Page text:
John Dersham, president of DeKalb Tourism, gave the Fort Payne City Council an update on the state of the county’s leading industry, which has been significantly impacted statewide due the coronavirus. Actually, Fort Payne has benefitted from tourists’ desire to socially distance while enjoying the great outdoors and escaping population centers where scheduled events have been canceled like tumbling dominoes.

“We got some really, really good news about last year,” Dersham said, “and if I had been talking to you in March, I might have been crying some serious blues because it looked like tourism, as we knew it, was ending. It’s heavily impacted in cities like Huntsville and Birmingham. But here in DeKalb, when Gov. [Kay] Ivey implemented her Stay at Home order and policies, we took on an advertising strategy that would talk about good, clean outdoor fun that’s possible while social distancing, relatively easy to drive around in, with simple, small towns to enjoy.

“People just migrated unbelievably because of COVID,” he said. “We’ve had our best June, July and August in 15 years because people are coming here to rent cabins, stay at campgrounds, tour Little River Canyon. The canyon and DeSoto State Park have the highest visitation they’ve had this year. And Buck’s Pocket just reopened and is doing extremely well.”

Dersham predicted this trend will continue as travelers visit these scenic attractions to see fall colors. Leaves have started to change and this should last well into November.

The heaviest negative impact has been the loss of international visitors to the canyon, he said. Because of COVID-19 travel restrictions, the United States is prohibiting all foreign nationals who have been in countries such as China, Iran, parts of the European Union, the UK, Ireland and Brazil, subject to some exemptions. Quarantine requirements for self-isolation are subject to frequent change as the situation unfolds with nearly 5 million active cases diagnosed and more than 221,000 American deaths.

“This is not the best ever numbers for those months overall. We will still come in under last year’s numbers due to COVID-19 but will be fine in comparison to most tourism locations hurt by the loss of international business and loss of corporate and government travel, which is still not taking place as it was prior to the coronavirus,” Dersham said.

Dersham introduced Tami Reist, the president and CEO of the Alabama Mountain Lakes Association. She presented an overview of tourism numbers for the area. Last year, DeKalb County experienced 11% growth in the number of visitors with at least one night’s occupancy in a local lodging venue.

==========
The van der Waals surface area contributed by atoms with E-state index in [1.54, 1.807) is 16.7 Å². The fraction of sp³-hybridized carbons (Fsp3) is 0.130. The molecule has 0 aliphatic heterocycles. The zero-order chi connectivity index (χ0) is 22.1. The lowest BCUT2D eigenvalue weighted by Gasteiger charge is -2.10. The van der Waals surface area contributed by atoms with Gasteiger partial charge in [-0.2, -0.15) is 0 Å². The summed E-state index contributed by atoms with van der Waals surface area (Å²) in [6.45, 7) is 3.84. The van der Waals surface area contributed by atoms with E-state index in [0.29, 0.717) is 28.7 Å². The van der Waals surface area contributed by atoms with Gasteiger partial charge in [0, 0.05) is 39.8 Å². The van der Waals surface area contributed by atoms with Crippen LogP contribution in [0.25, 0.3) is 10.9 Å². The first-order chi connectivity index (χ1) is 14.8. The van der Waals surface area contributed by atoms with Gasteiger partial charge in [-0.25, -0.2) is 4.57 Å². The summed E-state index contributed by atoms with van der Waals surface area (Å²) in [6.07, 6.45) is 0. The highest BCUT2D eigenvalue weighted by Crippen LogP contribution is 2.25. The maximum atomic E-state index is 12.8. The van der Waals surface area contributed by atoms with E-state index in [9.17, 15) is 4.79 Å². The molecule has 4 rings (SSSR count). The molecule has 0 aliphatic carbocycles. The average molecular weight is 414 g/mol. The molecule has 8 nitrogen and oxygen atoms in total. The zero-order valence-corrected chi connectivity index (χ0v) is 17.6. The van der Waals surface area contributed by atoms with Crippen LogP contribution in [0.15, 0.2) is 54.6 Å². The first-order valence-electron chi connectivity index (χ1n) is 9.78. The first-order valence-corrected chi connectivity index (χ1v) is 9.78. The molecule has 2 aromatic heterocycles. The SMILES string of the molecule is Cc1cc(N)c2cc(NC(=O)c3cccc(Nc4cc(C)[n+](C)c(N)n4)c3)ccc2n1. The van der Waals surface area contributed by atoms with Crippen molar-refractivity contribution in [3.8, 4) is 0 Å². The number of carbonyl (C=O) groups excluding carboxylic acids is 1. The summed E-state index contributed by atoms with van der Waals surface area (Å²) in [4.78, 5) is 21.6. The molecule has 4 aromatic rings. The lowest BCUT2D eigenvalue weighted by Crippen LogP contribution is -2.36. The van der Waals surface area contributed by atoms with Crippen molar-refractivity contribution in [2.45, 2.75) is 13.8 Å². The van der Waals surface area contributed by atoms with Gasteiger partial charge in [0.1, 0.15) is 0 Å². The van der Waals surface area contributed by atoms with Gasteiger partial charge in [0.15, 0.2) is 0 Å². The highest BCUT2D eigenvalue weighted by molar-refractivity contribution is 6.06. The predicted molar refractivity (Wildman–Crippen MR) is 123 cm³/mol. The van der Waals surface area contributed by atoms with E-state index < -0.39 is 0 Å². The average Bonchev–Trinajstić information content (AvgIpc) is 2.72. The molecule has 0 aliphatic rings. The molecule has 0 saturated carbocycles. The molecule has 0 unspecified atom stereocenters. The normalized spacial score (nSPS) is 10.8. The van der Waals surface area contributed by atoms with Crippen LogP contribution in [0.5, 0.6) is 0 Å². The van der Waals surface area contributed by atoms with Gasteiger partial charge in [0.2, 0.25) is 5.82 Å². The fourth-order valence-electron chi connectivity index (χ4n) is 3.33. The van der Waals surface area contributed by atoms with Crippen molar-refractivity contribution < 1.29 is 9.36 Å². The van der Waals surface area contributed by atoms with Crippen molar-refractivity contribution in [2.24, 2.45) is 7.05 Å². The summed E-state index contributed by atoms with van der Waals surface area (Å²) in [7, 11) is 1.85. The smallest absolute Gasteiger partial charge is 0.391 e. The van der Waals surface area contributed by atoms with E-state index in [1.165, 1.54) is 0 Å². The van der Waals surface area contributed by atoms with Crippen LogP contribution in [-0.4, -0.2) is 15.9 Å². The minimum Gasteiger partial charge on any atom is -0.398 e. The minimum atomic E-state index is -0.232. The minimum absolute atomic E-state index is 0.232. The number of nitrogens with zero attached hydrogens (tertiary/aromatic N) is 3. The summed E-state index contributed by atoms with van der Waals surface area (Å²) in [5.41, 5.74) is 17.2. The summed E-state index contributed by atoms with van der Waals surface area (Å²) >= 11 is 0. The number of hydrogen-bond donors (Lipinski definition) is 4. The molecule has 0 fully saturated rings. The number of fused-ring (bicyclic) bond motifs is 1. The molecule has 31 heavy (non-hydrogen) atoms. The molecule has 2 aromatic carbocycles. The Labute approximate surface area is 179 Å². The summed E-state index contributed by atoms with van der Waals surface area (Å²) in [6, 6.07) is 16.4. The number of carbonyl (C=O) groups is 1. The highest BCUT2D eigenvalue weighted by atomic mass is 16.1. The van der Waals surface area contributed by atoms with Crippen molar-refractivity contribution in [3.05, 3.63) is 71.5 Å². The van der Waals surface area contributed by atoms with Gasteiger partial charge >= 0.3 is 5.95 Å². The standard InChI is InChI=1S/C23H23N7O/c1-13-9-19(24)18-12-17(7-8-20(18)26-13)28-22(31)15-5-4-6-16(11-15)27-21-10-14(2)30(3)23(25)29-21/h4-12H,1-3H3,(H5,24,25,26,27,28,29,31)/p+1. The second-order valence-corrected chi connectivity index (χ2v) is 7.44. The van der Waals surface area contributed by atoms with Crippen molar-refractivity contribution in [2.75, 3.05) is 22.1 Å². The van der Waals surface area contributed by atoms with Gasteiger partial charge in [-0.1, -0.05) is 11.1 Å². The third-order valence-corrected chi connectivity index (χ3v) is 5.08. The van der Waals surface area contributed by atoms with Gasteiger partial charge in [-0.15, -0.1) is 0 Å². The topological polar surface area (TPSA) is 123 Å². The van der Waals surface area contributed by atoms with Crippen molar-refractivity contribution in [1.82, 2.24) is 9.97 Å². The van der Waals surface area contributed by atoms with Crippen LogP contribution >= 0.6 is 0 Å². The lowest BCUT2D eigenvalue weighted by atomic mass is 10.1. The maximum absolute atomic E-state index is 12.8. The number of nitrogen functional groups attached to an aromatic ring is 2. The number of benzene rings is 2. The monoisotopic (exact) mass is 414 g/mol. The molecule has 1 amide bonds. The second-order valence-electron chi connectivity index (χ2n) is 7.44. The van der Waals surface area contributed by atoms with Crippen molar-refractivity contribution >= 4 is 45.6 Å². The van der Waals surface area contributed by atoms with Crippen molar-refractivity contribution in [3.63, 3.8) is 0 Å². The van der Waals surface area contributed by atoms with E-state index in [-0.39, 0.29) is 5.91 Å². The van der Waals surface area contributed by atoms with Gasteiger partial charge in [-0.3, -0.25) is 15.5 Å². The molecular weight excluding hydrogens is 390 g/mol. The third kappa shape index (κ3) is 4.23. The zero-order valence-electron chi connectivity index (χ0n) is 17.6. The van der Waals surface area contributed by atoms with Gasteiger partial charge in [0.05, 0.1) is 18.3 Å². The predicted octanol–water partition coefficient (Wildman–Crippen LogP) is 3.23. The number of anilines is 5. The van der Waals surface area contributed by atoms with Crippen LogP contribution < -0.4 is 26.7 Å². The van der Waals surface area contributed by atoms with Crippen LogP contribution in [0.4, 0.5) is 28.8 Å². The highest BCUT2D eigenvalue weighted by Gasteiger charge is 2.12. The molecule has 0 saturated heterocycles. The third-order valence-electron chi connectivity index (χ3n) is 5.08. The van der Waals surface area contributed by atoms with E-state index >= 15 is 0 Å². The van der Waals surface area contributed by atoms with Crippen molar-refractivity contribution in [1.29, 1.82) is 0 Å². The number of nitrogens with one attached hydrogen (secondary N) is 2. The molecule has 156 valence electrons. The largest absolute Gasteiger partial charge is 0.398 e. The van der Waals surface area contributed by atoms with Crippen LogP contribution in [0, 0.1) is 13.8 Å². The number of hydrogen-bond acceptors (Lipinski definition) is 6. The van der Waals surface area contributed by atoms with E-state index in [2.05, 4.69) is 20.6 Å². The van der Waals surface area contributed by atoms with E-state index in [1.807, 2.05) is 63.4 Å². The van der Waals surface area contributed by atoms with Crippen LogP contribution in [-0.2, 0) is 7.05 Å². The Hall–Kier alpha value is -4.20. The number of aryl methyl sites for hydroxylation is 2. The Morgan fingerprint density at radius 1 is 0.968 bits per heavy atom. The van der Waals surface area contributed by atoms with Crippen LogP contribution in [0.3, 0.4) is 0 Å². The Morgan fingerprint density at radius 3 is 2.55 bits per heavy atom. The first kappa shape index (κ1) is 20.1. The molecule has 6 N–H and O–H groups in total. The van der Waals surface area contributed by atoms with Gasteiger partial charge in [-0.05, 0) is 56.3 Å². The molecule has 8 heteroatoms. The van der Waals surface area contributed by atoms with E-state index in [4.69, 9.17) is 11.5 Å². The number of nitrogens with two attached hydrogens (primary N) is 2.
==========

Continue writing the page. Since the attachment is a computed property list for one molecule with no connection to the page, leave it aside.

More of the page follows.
“That’s the most out of the 16 northernmost counties in the state, so congratulations,” Reist said. “I’d also like to highlight that tourists spent just under $100 million dollars last year in DeKalb County. These expenditure numbers are calculated from visitors who spent at least one night in the county paying lodging taxes… You only continue to grow by working together. I also want to congratulate [Dersham] and his great staff for the job they’ve done.”

Reist said she sees the numbers for 2020 from the state tourism department “and you’re not off by that much with COVID going on.”

Being a member of AMLA gives DeKalb Tourism greater buying power for lower ad rates in the places where potential visitors are looking for things to do, Dersham explained. The city appropriations come from the lodging taxes generated through tourism. The interest sparking travel by these out-of-town visitors is achieved by marketing and advertising that helps keep the city’s lodging full or close to full much of the time.

The DeKalb Tourism office has relocated temporarily to 2414 Airport Road West since their previous offices were flooded on Easter Sunday. Staff continues to send out information packets requested by visitors to their website, https://visitlookoutmountain.com/.

During a recent work session, current and future members of the city council expressed a desire to increase promotion of the area through eco-tourism and sports tourism. It was suggested the city highlight links to country music superstars Alabama, the forthcoming new sports complex and the JSU Canyon Center near the entrance of the national preserve.

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